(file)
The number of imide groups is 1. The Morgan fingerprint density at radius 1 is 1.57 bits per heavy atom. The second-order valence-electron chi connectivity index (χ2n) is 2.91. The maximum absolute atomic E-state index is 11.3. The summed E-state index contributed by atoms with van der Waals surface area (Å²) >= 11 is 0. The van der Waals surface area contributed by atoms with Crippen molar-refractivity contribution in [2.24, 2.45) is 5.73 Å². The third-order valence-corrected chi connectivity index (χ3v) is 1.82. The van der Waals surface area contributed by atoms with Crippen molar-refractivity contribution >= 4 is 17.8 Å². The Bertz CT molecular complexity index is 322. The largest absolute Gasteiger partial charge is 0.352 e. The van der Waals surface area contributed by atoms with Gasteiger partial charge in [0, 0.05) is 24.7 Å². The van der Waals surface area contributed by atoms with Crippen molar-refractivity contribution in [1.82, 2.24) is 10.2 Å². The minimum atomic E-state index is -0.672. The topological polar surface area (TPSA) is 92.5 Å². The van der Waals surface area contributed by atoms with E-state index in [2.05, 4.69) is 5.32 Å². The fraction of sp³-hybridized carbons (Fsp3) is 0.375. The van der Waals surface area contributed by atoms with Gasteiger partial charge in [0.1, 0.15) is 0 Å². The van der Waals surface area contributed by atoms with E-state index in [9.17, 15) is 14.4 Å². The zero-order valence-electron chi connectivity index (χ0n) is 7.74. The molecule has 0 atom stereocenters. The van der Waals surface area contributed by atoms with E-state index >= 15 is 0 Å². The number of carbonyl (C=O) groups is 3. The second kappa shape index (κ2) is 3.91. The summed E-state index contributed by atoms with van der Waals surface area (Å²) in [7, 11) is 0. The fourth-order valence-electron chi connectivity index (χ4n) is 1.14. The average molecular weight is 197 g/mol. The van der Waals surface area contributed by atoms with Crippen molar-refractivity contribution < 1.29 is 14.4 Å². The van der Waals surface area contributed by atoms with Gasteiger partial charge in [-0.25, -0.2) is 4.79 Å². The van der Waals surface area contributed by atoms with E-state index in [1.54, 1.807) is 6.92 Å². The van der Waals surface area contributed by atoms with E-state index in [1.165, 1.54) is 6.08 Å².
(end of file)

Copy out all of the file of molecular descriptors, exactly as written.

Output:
The number of imide groups is 1. The Morgan fingerprint density at radius 1 is 1.57 bits per heavy atom. The second-order valence-electron chi connectivity index (χ2n) is 2.91. The maximum absolute atomic E-state index is 11.3. The summed E-state index contributed by atoms with van der Waals surface area (Å²) >= 11 is 0. The van der Waals surface area contributed by atoms with Crippen molar-refractivity contribution in [2.24, 2.45) is 5.73 Å². The third-order valence-corrected chi connectivity index (χ3v) is 1.82. The van der Waals surface area contributed by atoms with Crippen molar-refractivity contribution >= 4 is 17.8 Å². The Bertz CT molecular complexity index is 322. The largest absolute Gasteiger partial charge is 0.352 e. The van der Waals surface area contributed by atoms with Gasteiger partial charge in [0, 0.05) is 24.7 Å². The van der Waals surface area contributed by atoms with Crippen molar-refractivity contribution in [1.82, 2.24) is 10.2 Å². The minimum atomic E-state index is -0.672. The topological polar surface area (TPSA) is 92.5 Å². The van der Waals surface area contributed by atoms with E-state index in [2.05, 4.69) is 5.32 Å². The fraction of sp³-hybridized carbons (Fsp3) is 0.375. The van der Waals surface area contributed by atoms with Gasteiger partial charge in [0.1, 0.15) is 0 Å². The van der Waals surface area contributed by atoms with E-state index in [9.17, 15) is 14.4 Å². The zero-order valence-electron chi connectivity index (χ0n) is 7.74. The molecule has 0 atom stereocenters. The van der Waals surface area contributed by atoms with E-state index >= 15 is 0 Å². The number of carbonyl (C=O) groups is 3. The second kappa shape index (κ2) is 3.91. The summed E-state index contributed by atoms with van der Waals surface area (Å²) in [7, 11) is 0. The fourth-order valence-electron chi connectivity index (χ4n) is 1.14. The average molecular weight is 197 g/mol. The van der Waals surface area contributed by atoms with Crippen molar-refractivity contribution < 1.29 is 14.4 Å². The van der Waals surface area contributed by atoms with Gasteiger partial charge in [-0.25, -0.2) is 4.79 Å². The van der Waals surface area contributed by atoms with E-state index in [1.54, 1.807) is 6.92 Å². The van der Waals surface area contributed by atoms with E-state index in [1.165, 1.54) is 6.08 Å².